AFTER the pert Euromarket Splash turned into the gawky Celerio, many eyes bled, prompting the question “was Subaru involved in the styling?” Next, early versions attracted poor crash-test ratings (since improved but still not ideal) before total brake failure during independent testing, er, stopped Celerio sales dead. Suzuki blamed a faulty pedal bracket, which has since been fixed.
So how is this Celerio CVT, at $13,990 driveaway, one of this year’s surprise packages? Do we have a death wish? Or has the bad boy of the baby car brigade seduced us, like Grease’s Danny to our wide-eyed Sandy?
Suzuki’s beauty school dropout was developed in Japan – not India like the Alto it replaces – by an engineering team that actually gives a damn. It sprung from a four-year development program benchmarking sub-B superstars like the VW Up, Fiat Panda and Hyundai i10. Cars we’d buy.
So take the Celerio’s styling (please!). Short overhangs, a glassy turret and an Austin Metro-esque boxy shape gel in a function-over-form, anti-fashion statement, brilliantly fitting the city-car brief. That’s in stark contrast to the trendy Alto’s tiny windows and fat pillars.
And Celerio’s aesthetics literally improve out of sight once you’re seated in its far-from-nasty cabin.
It benefits from a user-friendly interface, with light flooding in on a pretty Swift-esque dash defined by crisp controls and fiercely effective ventilation.
Suzuki says Celerio is the roomiest sub-B class combatant available anywhere, the upshot of ‘inside-out’ engineering and a wheelbase just 5mm short of the Swift’s. So four adults can sit in spacious surrounds, with Conehead-pleasing headroom and sufficient legroom out back, while the 254-litre boot borders on big, supported by split/folding backrests.
Classy detailing abounds, like the Lena Dunham-esque polkadot seat and door patterns, and Celerio’s doors don’t sound tinny.
The only serious blot is front seat headrests that foul bouffant hairstyles, and an overly reclined and semi-convex rear backrest.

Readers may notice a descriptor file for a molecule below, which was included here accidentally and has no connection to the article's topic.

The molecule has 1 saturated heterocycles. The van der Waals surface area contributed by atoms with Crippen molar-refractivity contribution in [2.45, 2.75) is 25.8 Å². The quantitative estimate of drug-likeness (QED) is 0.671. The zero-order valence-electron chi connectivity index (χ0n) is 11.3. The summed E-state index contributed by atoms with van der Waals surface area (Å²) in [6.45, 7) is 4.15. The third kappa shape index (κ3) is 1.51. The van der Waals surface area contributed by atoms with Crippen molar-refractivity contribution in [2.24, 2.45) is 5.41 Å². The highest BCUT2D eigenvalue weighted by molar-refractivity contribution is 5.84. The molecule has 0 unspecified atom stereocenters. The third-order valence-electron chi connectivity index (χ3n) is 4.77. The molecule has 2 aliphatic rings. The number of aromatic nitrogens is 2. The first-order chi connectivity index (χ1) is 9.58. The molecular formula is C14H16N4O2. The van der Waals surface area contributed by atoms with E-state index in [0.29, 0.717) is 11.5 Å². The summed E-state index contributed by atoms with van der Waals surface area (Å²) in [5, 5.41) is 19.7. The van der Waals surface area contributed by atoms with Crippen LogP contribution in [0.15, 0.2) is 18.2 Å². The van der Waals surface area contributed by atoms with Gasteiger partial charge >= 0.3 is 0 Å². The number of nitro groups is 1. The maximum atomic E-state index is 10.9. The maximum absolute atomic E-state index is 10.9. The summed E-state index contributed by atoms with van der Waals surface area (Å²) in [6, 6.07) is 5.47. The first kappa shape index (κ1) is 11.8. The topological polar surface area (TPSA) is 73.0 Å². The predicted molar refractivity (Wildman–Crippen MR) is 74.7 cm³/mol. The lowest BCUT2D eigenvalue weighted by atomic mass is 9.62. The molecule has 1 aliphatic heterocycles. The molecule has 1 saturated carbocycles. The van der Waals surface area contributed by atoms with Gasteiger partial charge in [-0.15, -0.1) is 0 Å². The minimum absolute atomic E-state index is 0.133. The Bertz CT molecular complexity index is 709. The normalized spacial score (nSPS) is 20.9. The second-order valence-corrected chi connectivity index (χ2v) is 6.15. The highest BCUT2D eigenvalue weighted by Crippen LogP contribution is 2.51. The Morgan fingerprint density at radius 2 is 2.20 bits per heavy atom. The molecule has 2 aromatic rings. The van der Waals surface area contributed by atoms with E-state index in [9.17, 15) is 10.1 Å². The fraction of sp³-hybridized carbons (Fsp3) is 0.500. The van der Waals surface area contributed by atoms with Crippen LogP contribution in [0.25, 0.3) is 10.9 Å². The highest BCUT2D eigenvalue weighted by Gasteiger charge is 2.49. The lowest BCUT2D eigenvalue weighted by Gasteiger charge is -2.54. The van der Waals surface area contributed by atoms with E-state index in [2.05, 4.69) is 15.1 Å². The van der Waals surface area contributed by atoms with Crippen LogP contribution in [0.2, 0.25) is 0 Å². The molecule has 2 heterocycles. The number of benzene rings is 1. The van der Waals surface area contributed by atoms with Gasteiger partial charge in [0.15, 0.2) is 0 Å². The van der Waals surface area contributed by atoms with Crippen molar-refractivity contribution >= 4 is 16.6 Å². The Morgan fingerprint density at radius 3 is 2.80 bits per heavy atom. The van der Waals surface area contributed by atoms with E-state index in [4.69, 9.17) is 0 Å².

Alert performance is another Celerio highpoint. Addressing one of our biggest Alto issues, the 50kW/90Nm 1.0-litre three-pot actually idles smoothly, though the lumpiness is still there just as power is applied. As you do, a slight shudder is accompanied by a momentary delay before smoothing out again. Pushing the Sport button that locks out the top ratio helps, but the hiccup can be irksome if you’re in a hurry.
Suzuki’s pleasingly smooth CVT is remarkably linear, always lively, and not too droney, with extra oomph in the upper reaches of the rev range adding to this drivetrain’s can-do appeal.
That’s worth keeping in mind, for a stable roadholding attitude means Celerio can be driven flatout through corners like one of the better city cars, supported by sharp steering that allows for precise handling. But stability nannies do butt in frequently.
Conversely, that same helm astounds with ultra-tight manoeuvrability. And the suspension soaks up city bumps like a much bigger car’s. The catch? Some body roll, but then the Celerio kind of rolls with the punches anyway. And the disc/ drum brakes never failed us once.
So Suzuki’s sub-B troublemaker easily outstrips expectations.
Five-star safety should be a given, but Celerio’s perky performance, happy handling, relative refinement and sizeable spec deserve to make waves… once people see past all the notoriety.
Friendly styling, eager performance, fun handling and a roomy cabin make Micra one of the more palatable micros. But its miserable interior ambience is enough to wipe the smile off even Mary Poppins’ face.
No other micro-class autos are recommended, meaning buyers need to seek a used jewel, like a current-shape two-year old Swift auto. Like the Celerio, it’s a surprisingly spirited performer, with the added refinement of a zesty 1.4-litre four-pot drivetrain.
In January, UK magazine Autocar experienced two separate total brake failures while performing emergency stop testing in the Celerio, prompting Suzuki to instantly halt sales worldwide. Days later it transpired that in right-hand drive cars, a metal piece in the pedal linkage designed to break away in a serious frontal impact to avoid foot trauma would also do so if the driver stomped hard enough on the pedal.
A thicker replacement piece has resulted – but one that’s still sensitive enough to dismantle as originally engineered to.